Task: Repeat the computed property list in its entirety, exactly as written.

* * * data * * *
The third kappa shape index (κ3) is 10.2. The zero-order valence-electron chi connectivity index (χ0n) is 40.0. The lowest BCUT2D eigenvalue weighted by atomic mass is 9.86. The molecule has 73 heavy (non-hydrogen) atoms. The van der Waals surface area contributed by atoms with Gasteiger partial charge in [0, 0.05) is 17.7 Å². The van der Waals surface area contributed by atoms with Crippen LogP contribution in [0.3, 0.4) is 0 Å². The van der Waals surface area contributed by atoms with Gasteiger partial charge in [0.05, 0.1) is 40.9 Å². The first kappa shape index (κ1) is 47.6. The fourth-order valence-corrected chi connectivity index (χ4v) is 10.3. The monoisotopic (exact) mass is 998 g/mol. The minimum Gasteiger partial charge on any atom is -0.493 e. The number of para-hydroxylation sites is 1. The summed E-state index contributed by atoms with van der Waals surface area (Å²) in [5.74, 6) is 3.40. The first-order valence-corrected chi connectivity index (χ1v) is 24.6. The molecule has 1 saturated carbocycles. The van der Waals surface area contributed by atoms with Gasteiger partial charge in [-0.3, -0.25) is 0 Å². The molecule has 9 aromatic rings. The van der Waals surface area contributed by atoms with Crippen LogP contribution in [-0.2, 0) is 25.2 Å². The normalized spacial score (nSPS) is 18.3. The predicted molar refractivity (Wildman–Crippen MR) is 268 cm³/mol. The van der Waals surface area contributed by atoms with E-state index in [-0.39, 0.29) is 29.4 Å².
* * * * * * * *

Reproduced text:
The third kappa shape index (κ3) is 10.2. The zero-order valence-electron chi connectivity index (χ0n) is 40.0. The lowest BCUT2D eigenvalue weighted by atomic mass is 9.86. The molecule has 73 heavy (non-hydrogen) atoms. The van der Waals surface area contributed by atoms with Gasteiger partial charge in [0, 0.05) is 17.7 Å². The van der Waals surface area contributed by atoms with Crippen LogP contribution in [0.3, 0.4) is 0 Å². The van der Waals surface area contributed by atoms with Gasteiger partial charge in [0.05, 0.1) is 40.9 Å². The first kappa shape index (κ1) is 47.6. The fourth-order valence-corrected chi connectivity index (χ4v) is 10.3. The monoisotopic (exact) mass is 998 g/mol. The minimum Gasteiger partial charge on any atom is -0.493 e. The number of para-hydroxylation sites is 1. The summed E-state index contributed by atoms with van der Waals surface area (Å²) in [5.74, 6) is 3.40. The first-order valence-corrected chi connectivity index (χ1v) is 24.6. The molecule has 1 saturated carbocycles. The van der Waals surface area contributed by atoms with Gasteiger partial charge in [-0.3, -0.25) is 0 Å². The molecule has 9 aromatic rings. The van der Waals surface area contributed by atoms with Crippen LogP contribution in [-0.2, 0) is 25.2 Å². The normalized spacial score (nSPS) is 18.3. The predicted molar refractivity (Wildman–Crippen MR) is 268 cm³/mol. The van der Waals surface area contributed by atoms with E-state index in [-0.39, 0.29) is 29.4 Å².